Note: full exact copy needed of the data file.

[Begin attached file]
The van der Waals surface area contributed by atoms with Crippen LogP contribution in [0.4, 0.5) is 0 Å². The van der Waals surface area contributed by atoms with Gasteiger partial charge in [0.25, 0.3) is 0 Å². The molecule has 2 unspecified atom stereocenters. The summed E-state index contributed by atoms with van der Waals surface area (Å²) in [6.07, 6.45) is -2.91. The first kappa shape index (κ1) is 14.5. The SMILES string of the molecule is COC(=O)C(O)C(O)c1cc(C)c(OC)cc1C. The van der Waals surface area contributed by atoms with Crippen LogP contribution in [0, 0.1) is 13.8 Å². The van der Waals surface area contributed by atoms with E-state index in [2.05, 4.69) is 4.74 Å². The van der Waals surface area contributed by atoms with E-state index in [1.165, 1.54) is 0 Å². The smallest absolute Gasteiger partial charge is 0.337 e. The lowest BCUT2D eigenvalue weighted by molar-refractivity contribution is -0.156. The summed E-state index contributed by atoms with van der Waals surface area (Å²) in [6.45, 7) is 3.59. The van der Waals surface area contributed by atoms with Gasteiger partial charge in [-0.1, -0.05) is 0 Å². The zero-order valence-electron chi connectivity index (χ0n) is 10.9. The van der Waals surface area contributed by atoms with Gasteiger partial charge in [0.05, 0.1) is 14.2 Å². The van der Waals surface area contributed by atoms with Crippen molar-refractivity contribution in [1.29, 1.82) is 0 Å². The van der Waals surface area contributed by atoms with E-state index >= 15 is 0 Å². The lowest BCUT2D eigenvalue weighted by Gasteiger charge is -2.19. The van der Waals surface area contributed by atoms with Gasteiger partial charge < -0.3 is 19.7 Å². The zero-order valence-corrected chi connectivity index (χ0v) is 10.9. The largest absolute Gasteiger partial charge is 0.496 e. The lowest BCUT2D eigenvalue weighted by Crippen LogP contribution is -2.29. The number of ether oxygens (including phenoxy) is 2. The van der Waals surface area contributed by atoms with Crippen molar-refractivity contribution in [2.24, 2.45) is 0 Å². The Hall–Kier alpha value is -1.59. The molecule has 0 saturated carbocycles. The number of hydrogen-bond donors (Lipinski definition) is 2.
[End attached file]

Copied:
The van der Waals surface area contributed by atoms with Crippen LogP contribution in [0.4, 0.5) is 0 Å². The van der Waals surface area contributed by atoms with Gasteiger partial charge in [0.25, 0.3) is 0 Å². The molecule has 2 unspecified atom stereocenters. The summed E-state index contributed by atoms with van der Waals surface area (Å²) in [6.07, 6.45) is -2.91. The first kappa shape index (κ1) is 14.5. The SMILES string of the molecule is COC(=O)C(O)C(O)c1cc(C)c(OC)cc1C. The van der Waals surface area contributed by atoms with Crippen LogP contribution in [0, 0.1) is 13.8 Å². The van der Waals surface area contributed by atoms with E-state index in [2.05, 4.69) is 4.74 Å². The van der Waals surface area contributed by atoms with E-state index in [1.165, 1.54) is 0 Å². The smallest absolute Gasteiger partial charge is 0.337 e. The lowest BCUT2D eigenvalue weighted by molar-refractivity contribution is -0.156. The summed E-state index contributed by atoms with van der Waals surface area (Å²) in [6.45, 7) is 3.59. The van der Waals surface area contributed by atoms with Gasteiger partial charge in [-0.1, -0.05) is 0 Å². The zero-order valence-electron chi connectivity index (χ0n) is 10.9. The van der Waals surface area contributed by atoms with Gasteiger partial charge in [0.05, 0.1) is 14.2 Å². The van der Waals surface area contributed by atoms with Crippen molar-refractivity contribution in [1.29, 1.82) is 0 Å². The van der Waals surface area contributed by atoms with E-state index >= 15 is 0 Å². The lowest BCUT2D eigenvalue weighted by Gasteiger charge is -2.19. The van der Waals surface area contributed by atoms with Gasteiger partial charge < -0.3 is 19.7 Å². The zero-order valence-corrected chi connectivity index (χ0v) is 10.9. The largest absolute Gasteiger partial charge is 0.496 e. The lowest BCUT2D eigenvalue weighted by Crippen LogP contribution is -2.29. The number of ether oxygens (including phenoxy) is 2. The van der Waals surface area contributed by atoms with Crippen molar-refractivity contribution in [2.24, 2.45) is 0 Å². The Hall–Kier alpha value is -1.59. The molecule has 0 saturated carbocycles. The number of hydrogen-bond donors (Lipinski definition) is 2.